No One Is Talking About This
  • March 23, 2022


  • Patricia Lockwood

    1No One Is Talking About This
    3When We Cease to Understand the World

    Benjamín Labatut

  • Judged by

    Maria Dahvana Headley

When We Cease to Understand the World

Beginning in 1983, when I was five, I suffered from a recurring nightmare about a mountain of dirty laundry. I’d been assigned to crush the pile into nothingness, squeezing and smashing and compressing until it could be pinched wholecloth between my thumb and index finger. If I lost vigilance for a moment, I understood it’d explode back into being and fill the universe. I woke up screaming every morning.

Maria Dahvana Headley (she/her) is the New York Times-bestselling author of eight books, across a variety of genres, most recently Beowulf: A New Translation, and The Mere Wife, both from McD x FSG. She is the winner of the 2021 Harold Morton Landon Translation Prize from the Academy of American Poets, and the World Fantasy Award, and her work has been shortlisted for the Hugo, Nebula, and Shirley Jackson Awards, among others. She grew up in rural Idaho, plucking the winter coat from her father’s wolf. Known connections to this year’s contenders: “Sarah Gailey, Katie Kitamura, and Lauren Groff are casual friends of mine.”

Jump to 2022. I’m now the writer-parent of a toddler whose daycare classroom has been open, as of this writing, a grand total of five days since mid-December. I’m sitting squarely in the middle of a laundry mountain, in a sea of crumbs and tiny plastic objects, trying to crush everything I feel about wrangling acute existential crisis into this essay comparing two unquestionably brilliant books about disaster, Patricia Lockwood’s No One Is Talking About This, and Benjamín Labatut’s When We Cease to Understand the World, translated from the Spanish by Adrian Nathan West.

It’s been two long years of pandemic and childrearing, and I haven’t read as much as I usually do. I’m therefore happy about/destroyed by the opportunity to let these authors lead me to thinking deeply about the accrued messes that led to this moment. Big bombs. Twitter. Accelerated entropy. Bad blood. Quantum mechanics. Cyanide. Trump. The proliferative nature of the living, even, perhaps especially, in times of catastrophe.

I’m in awe at how Labatut and Lockwood managed to map this terrain. Ambitious? Yes. Gigantic? Yes. Daunting as fuck? Also yes, even to read. I spend two weeks declaiming sections of these books to my toddler and my partner, googling facts in suspicious disbelief, and announcing that I’m definitely, definitely quitting Twitter. I wake up screaming every morning…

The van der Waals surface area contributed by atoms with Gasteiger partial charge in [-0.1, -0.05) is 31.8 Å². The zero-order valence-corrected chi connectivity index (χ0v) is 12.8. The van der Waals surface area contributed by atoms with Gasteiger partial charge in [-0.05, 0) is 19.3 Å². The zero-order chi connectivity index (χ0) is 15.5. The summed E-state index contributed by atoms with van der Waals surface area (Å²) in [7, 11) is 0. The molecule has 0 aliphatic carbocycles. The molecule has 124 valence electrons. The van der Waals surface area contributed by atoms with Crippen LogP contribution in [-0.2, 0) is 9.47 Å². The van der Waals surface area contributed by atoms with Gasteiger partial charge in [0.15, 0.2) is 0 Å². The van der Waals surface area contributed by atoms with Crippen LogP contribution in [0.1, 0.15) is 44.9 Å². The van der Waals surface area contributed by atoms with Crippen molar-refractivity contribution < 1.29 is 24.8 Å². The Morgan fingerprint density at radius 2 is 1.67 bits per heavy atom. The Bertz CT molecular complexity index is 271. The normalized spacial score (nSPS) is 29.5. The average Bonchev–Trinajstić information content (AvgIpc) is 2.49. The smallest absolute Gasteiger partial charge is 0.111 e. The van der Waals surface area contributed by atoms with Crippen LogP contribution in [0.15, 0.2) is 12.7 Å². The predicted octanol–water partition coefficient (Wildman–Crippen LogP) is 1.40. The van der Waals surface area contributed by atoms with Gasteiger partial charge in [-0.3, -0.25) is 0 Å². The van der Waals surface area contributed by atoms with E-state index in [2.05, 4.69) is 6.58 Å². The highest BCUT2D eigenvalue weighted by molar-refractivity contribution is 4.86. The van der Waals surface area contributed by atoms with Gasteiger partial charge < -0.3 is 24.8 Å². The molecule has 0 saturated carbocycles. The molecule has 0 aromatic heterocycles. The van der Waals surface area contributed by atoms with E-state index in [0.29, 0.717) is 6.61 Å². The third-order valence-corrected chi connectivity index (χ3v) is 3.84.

I don’t. But I’ve long since come to the conclusion that everything we do as humans, everything that brings our lives meaning, everything that destroys us, falls into the category of strange laundry, done in the dark.

No One Is Talking About This and When We Cease to Understand the World are both investigations into that kind of laundry, through the lens of existential terror. Terror, in this case, includes boredom, compulsion, yearning, and shame, as well as the more classic atrocity category. We get deep into the meaning of knowledge, in both cases, and into the meaning of human relationships. Are we all connected? Is there any moral calculus for anything, when we get right down to it?

The concept of the “heart of the heart”—mathematician Alexander Grothendieck’s phrase for the infinitely elusive Rosetta Stone of theory that could link the entire mathematical universe—is at the core of When We Cease to Understand the World.  The question the book seeks to investigate—not necessarily answer—is what sort of heart that heart might actually be. Neutral? Bad? Horrific? Good isn’t really an option, because even a glimpse of said mysterious heart yields big trouble for everyone who sees it.

The scientists and mathematicians profiled here are seized by horror, madness, and in one case, that of Karl Schwarzschild (whose exact solution to the equation of Einstein’s general theory of relativity yielded accidental side knowledge of the existence of black holes), excruciating death by full-body blisters. The book (is it a novel? Kind of? Is it nonfiction? Kind of?) begins as Lives of the Saints-ish profiles of geniuses foraging for certainty, scientific history done in the style of, say, W.G. Sebald with lashings of Hermann Hesse, and evolves into novelistic depictions of the revelatory cycles of men who become the woeful bearers of great knowledge. It ends with a garden at what feels like the end of the world, an Eden overgrown and full of poison. Men there, too.

The dazzling initial chapter, “Prussian Blue,” a linking of chemistry, warfare, and Cassandran foreknowledge across centuries, is an analysis of scientific sin. Fritz Haber, the Jewish German chemist who developed a method for extracting nitrogen from the air in 1907, thus creating the means for the making of modern nitrogen fertilizers and saving hundreds of millions of people from starvation in the years following, also oversaw the release of chlorine gas at Ypres, Belgium, in 1915, massacring thousands of agonized French soldiers. By the time Haber died in 1934, he’d helped develop the cyanide-based pesticide that became Zyklon B, the bright blue fumigant that would be used in Nazi gas chambers. Haber’s chief guilt though, Labatut relates, was the guilt of verdancy: